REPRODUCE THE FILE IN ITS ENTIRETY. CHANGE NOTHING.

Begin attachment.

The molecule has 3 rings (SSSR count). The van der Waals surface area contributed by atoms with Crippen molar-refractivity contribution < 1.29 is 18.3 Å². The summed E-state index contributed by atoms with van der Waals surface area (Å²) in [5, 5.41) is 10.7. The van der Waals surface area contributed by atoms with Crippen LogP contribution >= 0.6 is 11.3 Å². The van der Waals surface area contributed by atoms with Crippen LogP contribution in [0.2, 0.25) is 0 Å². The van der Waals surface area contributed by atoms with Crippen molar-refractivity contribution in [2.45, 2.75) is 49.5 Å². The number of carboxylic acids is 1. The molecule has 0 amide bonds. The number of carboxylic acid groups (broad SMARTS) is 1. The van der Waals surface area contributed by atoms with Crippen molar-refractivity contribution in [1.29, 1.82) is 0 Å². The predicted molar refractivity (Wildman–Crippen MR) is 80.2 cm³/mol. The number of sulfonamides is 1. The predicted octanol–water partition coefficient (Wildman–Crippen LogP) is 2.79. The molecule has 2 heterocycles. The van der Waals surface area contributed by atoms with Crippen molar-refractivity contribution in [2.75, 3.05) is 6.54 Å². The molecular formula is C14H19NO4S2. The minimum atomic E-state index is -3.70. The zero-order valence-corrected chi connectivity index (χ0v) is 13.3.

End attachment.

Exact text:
The molecule has 3 rings (SSSR count). The van der Waals surface area contributed by atoms with Crippen molar-refractivity contribution < 1.29 is 18.3 Å². The summed E-state index contributed by atoms with van der Waals surface area (Å²) in [5, 5.41) is 10.7. The van der Waals surface area contributed by atoms with Crippen LogP contribution >= 0.6 is 11.3 Å². The van der Waals surface area contributed by atoms with Crippen LogP contribution in [0.2, 0.25) is 0 Å². The van der Waals surface area contributed by atoms with Crippen molar-refractivity contribution in [2.45, 2.75) is 49.5 Å². The number of carboxylic acids is 1. The molecule has 0 amide bonds. The number of carboxylic acid groups (broad SMARTS) is 1. The van der Waals surface area contributed by atoms with Crippen molar-refractivity contribution in [1.29, 1.82) is 0 Å². The predicted molar refractivity (Wildman–Crippen MR) is 80.2 cm³/mol. The number of sulfonamides is 1. The predicted octanol–water partition coefficient (Wildman–Crippen LogP) is 2.79. The molecule has 2 heterocycles. The van der Waals surface area contributed by atoms with Crippen molar-refractivity contribution in [2.75, 3.05) is 6.54 Å². The molecular formula is C14H19NO4S2. The minimum atomic E-state index is -3.70. The zero-order valence-corrected chi connectivity index (χ0v) is 13.3.